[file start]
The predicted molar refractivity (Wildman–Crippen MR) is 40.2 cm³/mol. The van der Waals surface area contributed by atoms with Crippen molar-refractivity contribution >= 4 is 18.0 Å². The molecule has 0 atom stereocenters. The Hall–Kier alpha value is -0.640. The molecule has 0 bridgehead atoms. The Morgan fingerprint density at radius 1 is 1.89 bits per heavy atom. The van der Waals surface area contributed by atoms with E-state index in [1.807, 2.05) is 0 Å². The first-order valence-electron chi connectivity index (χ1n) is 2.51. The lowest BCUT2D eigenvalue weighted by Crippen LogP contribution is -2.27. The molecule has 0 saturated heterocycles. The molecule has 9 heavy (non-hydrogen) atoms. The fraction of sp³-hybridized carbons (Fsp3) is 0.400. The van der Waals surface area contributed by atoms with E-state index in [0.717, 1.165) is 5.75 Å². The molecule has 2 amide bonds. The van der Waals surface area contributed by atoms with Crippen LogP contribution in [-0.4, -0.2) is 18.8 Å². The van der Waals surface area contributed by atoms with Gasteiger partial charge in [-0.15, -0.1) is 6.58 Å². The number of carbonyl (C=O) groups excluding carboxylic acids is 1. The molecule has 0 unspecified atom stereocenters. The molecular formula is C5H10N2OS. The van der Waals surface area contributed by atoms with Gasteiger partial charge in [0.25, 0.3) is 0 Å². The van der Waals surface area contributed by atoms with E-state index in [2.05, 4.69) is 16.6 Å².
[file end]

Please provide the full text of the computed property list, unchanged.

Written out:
The predicted molar refractivity (Wildman–Crippen MR) is 40.2 cm³/mol. The van der Waals surface area contributed by atoms with Crippen molar-refractivity contribution >= 4 is 18.0 Å². The molecule has 0 atom stereocenters. The Hall–Kier alpha value is -0.640. The molecule has 0 bridgehead atoms. The Morgan fingerprint density at radius 1 is 1.89 bits per heavy atom. The van der Waals surface area contributed by atoms with E-state index in [1.807, 2.05) is 0 Å². The first-order valence-electron chi connectivity index (χ1n) is 2.51. The lowest BCUT2D eigenvalue weighted by Crippen LogP contribution is -2.27. The molecule has 0 saturated heterocycles. The molecule has 9 heavy (non-hydrogen) atoms. The fraction of sp³-hybridized carbons (Fsp3) is 0.400. The van der Waals surface area contributed by atoms with E-state index in [0.717, 1.165) is 5.75 Å². The molecule has 2 amide bonds. The van der Waals surface area contributed by atoms with Crippen LogP contribution in [-0.4, -0.2) is 18.8 Å². The van der Waals surface area contributed by atoms with Gasteiger partial charge in [-0.15, -0.1) is 6.58 Å². The number of carbonyl (C=O) groups excluding carboxylic acids is 1. The molecule has 0 unspecified atom stereocenters. The molecular formula is C5H10N2OS. The van der Waals surface area contributed by atoms with Gasteiger partial charge in [0.25, 0.3) is 0 Å². The van der Waals surface area contributed by atoms with E-state index in [2.05, 4.69) is 16.6 Å².